Tri­to­bia Ford said she now pays at­ten­tion to other deadly shoot­ings by of­fi­cers across the coun­try. She said she prays her son’s death will re­sult in some sort of change — in poli­cies, po­lice ac­count­abil­ity, the way in­ves­ti­ga­tions are con­ducted. She cried as she de­scribed her hope that her six younger chil­dren would grow up with­out fear­ing the po­lice.

“I just be­lieve that God won’t al­low Ezell’s life to be just taken like this in vain. There will be some jus­tice for Ezell,” she said. “I’ve been told I’m crazy. But I have to hold on to that.”

Ford’s com­ments come as au­thor­i­ties con­tinue to in­ves­ti­gate the shoot­ing. Sep­a­rate re­views are be­ing con­ducted by the Los An­ge­les County district at­tor­ney’s of­fice, the LAPD and the Po­lice Com­mis­sion’s in­spec­tor gen­eral.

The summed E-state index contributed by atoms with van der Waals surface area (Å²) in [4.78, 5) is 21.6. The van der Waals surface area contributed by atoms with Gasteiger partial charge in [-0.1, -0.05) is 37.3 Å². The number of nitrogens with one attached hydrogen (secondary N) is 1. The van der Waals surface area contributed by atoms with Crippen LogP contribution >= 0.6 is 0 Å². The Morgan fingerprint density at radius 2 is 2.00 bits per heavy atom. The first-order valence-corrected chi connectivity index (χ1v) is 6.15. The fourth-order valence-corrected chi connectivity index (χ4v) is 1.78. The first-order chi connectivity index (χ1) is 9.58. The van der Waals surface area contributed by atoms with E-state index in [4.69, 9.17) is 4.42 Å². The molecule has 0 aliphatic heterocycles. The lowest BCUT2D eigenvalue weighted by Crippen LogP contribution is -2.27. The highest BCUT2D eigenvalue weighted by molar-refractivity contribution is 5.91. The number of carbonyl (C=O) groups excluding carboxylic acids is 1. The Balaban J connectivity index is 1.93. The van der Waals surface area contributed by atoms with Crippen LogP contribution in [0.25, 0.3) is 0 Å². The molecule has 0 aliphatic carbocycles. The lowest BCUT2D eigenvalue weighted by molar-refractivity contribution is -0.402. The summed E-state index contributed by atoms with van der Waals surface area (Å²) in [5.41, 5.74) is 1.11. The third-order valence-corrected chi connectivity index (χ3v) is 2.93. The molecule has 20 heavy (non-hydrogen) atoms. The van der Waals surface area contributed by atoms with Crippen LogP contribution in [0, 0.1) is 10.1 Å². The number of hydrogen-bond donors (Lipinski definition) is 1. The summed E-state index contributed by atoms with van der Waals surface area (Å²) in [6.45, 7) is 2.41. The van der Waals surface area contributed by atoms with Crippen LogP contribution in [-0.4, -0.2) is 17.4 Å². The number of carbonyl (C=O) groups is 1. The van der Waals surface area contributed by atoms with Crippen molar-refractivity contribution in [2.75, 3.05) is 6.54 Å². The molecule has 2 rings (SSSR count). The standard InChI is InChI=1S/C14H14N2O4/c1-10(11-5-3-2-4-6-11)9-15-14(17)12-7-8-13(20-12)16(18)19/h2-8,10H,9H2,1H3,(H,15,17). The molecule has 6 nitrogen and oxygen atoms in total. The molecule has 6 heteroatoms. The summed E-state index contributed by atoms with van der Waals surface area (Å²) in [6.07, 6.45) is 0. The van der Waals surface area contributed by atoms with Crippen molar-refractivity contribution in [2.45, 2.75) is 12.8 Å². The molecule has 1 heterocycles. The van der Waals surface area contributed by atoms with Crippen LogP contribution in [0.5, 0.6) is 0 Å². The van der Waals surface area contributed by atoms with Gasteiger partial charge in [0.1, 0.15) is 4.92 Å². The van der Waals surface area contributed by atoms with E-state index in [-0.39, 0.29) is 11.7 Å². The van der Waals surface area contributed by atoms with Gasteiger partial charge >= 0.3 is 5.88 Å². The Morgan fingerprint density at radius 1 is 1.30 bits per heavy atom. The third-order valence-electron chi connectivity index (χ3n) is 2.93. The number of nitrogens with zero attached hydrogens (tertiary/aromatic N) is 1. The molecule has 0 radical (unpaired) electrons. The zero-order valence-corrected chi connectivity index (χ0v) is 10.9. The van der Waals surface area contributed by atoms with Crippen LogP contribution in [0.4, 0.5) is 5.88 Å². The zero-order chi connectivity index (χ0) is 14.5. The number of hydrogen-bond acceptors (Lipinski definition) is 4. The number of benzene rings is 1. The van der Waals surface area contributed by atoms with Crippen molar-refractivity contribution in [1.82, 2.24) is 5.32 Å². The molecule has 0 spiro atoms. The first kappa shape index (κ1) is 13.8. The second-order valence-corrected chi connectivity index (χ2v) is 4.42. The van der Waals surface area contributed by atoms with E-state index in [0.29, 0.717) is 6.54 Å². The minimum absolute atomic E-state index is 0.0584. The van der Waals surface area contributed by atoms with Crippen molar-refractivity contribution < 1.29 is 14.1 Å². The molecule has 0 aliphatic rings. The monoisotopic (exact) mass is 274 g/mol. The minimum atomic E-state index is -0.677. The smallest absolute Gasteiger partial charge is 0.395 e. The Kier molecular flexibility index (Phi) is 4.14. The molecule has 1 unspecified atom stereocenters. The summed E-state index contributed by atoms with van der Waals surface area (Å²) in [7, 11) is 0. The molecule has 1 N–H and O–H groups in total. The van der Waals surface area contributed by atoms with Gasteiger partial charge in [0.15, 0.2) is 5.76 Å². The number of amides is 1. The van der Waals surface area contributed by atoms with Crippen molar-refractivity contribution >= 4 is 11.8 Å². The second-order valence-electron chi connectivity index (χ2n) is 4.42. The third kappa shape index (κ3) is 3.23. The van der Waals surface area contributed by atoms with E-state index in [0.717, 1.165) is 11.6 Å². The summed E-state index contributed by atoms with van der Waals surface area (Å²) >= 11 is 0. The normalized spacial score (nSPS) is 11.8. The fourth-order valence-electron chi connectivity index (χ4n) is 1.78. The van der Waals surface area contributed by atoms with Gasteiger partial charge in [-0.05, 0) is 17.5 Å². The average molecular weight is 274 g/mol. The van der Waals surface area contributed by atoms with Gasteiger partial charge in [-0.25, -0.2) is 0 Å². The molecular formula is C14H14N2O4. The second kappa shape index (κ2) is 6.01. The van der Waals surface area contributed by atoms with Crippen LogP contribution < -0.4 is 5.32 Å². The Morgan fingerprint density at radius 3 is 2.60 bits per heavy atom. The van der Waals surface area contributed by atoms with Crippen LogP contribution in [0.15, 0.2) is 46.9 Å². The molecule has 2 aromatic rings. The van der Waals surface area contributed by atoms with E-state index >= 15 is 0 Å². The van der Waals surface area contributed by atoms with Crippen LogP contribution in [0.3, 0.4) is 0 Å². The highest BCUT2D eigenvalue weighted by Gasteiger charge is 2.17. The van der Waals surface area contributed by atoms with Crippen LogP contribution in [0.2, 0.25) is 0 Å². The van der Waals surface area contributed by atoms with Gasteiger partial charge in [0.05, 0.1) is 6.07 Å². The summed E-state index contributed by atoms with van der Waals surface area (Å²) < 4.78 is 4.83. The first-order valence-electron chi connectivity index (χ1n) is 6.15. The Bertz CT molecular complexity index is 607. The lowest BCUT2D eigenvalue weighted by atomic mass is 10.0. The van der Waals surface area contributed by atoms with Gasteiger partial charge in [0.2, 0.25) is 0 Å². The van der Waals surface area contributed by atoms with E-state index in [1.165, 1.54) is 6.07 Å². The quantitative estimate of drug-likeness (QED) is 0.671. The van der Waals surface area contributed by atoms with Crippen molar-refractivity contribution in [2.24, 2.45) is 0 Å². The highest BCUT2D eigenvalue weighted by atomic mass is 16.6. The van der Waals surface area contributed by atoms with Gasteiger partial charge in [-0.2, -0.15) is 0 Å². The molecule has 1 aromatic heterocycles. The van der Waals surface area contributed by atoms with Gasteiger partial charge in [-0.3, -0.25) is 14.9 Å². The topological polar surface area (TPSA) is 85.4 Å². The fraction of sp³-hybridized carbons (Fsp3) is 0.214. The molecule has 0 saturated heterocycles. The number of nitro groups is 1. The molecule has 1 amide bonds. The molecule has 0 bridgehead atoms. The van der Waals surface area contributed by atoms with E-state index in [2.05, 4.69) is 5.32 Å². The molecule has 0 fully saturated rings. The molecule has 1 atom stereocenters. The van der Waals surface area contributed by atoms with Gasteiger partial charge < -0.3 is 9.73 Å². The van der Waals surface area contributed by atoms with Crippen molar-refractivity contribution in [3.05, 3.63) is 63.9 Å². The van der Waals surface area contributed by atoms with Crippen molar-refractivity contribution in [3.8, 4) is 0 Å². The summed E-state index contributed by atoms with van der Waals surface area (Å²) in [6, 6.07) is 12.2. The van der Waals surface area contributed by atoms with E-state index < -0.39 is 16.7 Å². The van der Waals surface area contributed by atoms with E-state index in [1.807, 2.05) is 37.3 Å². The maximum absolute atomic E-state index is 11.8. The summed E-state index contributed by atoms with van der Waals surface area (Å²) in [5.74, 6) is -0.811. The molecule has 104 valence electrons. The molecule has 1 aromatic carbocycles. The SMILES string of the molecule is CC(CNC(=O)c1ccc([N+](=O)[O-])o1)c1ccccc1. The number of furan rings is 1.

LAPD of­fi­cials said their use-of-force in­ves­ti­ga­tions of­ten take seven or eight months to com­plete, then sev­eral more weeks to be re­viewed and pre­sented to the Po­lice Com­mis­sion. The de­part­ment gen­er­ally doesn’t up­date rel­a­tives of peo­ple shot or the of­fi­cers who shot them dur­ing such in­ves­ti­ga­tions, the of­fi­cials said.

Cmdr. An­drew Smith, a de­part­ment spokesman, said the LAPD hoped to present its in­ves­ti­ga­tion to the Po­lice Com­mis­sion “as quickly as pos­si­ble” but de­clined to say when that might be.

He said LAPD of­fi­cials had spo­ken with the Ford fam­ily but did not elab­o­rate, cit­ing the fam­ily’s right to pri­vacy.

Tri­to­bia Ford said her fam­ily wants an­swers, or at least an apol­ogy, from the LAPD. She and her hus­band have sued the de­part­ment, al­leg­ing the of­fi­cers used ex­ces­sive force in their son’s death.